Our son became legally ours on Jan. 13, 1995, and will soon be a U.S. citizen.
There is no doubt that he is a vital member of our family. Our daughter adores him, and he lights up when he sees her. People do come up to us and say, "What a lucky child he is," and "What a wonderful thing you did."
My response is that we are the lucky ones, and this is definitely the way to build a family.
Andrea H. Smith
As a Jew, I would like to respond to the June 21 article, "Jew complains to cardinal over homily heard at mass."
My Catholic family and I are active members of the Cathedral of Mary Our Queen parish. Never have I encountered any anti-Semitism at the cathedral, whether in the sermons, in the education my children have received at the school or in my interaction with the priests or parishioners.
Quite the contrary, I have been welcomed and encouraged to be part of the parish and school activities. My beliefs as a Jew have never been questioned or contradicted.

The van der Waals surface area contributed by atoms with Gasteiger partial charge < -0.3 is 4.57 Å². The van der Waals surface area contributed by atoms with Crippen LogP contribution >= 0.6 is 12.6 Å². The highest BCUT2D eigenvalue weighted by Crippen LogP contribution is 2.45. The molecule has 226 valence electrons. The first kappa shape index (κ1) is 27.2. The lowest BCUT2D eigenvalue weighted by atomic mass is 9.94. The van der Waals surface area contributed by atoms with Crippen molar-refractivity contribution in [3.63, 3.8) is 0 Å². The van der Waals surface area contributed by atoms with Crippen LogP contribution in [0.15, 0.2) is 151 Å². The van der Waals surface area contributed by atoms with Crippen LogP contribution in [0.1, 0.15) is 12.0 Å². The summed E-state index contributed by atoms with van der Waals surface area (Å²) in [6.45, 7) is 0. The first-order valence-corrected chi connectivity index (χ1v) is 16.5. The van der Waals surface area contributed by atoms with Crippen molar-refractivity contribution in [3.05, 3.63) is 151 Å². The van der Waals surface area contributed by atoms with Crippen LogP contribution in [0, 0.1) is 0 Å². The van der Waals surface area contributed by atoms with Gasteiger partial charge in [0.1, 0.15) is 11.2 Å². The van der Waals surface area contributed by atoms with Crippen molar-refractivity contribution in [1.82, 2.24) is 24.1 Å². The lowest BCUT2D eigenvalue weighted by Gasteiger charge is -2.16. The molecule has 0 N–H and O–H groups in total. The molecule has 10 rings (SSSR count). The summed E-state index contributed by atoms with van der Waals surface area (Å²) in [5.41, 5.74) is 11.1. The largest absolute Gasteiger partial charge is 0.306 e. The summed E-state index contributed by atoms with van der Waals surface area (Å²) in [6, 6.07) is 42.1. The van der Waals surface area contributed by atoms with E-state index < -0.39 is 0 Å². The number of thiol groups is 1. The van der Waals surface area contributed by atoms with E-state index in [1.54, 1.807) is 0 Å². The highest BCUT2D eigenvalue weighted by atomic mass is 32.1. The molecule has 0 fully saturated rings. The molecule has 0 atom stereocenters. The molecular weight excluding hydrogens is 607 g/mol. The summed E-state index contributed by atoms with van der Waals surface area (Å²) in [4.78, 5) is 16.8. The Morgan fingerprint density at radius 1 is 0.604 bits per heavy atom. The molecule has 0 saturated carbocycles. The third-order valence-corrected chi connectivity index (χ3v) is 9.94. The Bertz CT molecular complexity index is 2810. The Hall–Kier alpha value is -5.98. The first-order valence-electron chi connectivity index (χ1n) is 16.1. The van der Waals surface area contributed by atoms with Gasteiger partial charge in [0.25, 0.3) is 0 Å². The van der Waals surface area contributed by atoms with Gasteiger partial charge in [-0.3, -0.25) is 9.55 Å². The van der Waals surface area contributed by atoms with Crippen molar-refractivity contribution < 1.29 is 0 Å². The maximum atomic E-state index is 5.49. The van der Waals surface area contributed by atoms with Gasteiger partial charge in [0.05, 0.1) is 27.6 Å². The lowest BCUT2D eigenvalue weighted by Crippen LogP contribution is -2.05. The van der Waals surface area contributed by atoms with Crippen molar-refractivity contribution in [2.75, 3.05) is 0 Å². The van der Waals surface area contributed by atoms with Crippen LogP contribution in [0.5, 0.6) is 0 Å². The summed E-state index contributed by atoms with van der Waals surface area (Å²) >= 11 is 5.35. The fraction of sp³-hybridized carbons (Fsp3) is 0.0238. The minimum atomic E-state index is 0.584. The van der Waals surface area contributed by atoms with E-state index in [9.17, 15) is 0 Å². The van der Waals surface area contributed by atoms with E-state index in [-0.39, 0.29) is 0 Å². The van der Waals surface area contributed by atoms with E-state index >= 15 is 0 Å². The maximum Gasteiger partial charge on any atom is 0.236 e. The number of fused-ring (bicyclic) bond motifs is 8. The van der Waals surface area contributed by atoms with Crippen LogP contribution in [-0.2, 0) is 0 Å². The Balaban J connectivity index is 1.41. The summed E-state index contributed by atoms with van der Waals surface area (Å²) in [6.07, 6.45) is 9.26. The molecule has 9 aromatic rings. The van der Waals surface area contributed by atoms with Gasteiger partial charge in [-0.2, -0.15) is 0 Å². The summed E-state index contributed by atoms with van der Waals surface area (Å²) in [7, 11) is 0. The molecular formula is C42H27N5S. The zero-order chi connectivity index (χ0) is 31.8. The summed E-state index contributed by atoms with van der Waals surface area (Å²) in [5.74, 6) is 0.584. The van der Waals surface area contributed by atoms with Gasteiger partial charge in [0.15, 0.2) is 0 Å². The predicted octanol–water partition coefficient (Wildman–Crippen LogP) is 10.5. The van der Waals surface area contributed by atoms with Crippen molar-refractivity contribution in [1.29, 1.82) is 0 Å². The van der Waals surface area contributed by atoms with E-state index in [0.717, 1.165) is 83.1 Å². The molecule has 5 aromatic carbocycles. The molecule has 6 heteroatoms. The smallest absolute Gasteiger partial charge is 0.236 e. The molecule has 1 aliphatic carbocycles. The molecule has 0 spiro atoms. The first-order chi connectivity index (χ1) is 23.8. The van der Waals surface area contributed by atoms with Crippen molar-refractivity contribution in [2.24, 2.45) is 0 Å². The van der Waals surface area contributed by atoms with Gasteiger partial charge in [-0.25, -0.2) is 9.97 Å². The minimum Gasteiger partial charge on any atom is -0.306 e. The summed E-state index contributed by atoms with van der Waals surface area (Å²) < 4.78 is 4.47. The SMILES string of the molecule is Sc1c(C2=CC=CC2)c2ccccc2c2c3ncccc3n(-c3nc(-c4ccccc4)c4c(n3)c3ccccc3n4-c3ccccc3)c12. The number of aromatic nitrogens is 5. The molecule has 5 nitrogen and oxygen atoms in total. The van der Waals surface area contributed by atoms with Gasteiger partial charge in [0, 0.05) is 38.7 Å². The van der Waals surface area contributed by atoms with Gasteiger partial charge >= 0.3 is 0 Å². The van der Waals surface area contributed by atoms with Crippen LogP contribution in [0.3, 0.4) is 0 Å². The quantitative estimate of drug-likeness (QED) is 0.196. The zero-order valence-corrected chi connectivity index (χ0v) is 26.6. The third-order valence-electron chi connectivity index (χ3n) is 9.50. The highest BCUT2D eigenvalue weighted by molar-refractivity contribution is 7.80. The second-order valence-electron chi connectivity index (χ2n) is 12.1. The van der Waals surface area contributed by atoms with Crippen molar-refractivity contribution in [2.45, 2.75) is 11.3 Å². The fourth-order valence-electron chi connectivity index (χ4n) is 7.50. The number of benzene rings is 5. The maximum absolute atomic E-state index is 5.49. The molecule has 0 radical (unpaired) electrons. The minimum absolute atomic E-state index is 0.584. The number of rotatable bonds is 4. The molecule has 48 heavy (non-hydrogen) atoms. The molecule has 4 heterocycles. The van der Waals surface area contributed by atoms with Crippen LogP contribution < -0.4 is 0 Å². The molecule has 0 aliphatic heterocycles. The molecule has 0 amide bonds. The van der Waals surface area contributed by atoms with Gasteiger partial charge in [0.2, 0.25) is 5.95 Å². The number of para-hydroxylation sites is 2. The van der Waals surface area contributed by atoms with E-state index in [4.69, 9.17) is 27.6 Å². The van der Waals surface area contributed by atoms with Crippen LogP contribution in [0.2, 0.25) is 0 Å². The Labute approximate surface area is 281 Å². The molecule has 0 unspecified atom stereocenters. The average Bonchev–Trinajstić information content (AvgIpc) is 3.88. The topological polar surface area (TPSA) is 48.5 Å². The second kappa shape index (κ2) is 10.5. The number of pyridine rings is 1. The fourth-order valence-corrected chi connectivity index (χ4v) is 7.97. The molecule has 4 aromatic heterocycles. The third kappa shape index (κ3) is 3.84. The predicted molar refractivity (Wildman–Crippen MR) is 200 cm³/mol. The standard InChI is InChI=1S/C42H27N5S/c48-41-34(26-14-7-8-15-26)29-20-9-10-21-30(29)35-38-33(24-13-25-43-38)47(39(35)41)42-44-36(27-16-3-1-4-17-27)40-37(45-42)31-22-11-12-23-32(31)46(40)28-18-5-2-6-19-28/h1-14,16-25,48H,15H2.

I find it most unfortunate that Penny Catzen apparently did not speak directly and immediately to the Rev. Heinrich J. Losemann Jr., associate pastor at the cathedral, about her concerns.
Had she done so, I feel confident that she would have found him, as I have, most sensitive and receptive to those concerns. Rarely in my life have I met someone so kind and decent. I therefore must rebut the image of Father Losemann which was implied in your article.
Richard J. Peyton
What follows are some thoughts upon the recent passing of midday classical music on WJHU-FM.
The real incentive for listening to WJHU-FM since 1986 has been its intelligent and informative programming. Also, the public has had the privilege of enjoying such excellent announcers as Lisa Simeone and Bill Spencer. Sadly, that has been denied us by what seems to be a feckless managerial decision.
I have always thought that the usual listener to WJHU-FM tuned in to classical music during the workday to enjoy the soothing and supportive quality programming. Now what we are left with are talk shows that discuss support groups for necrophiliacs or the coming beer crisis in Folkestone, England. Who cares to waste time listening to this drivel? There's more than enough of it on every other station.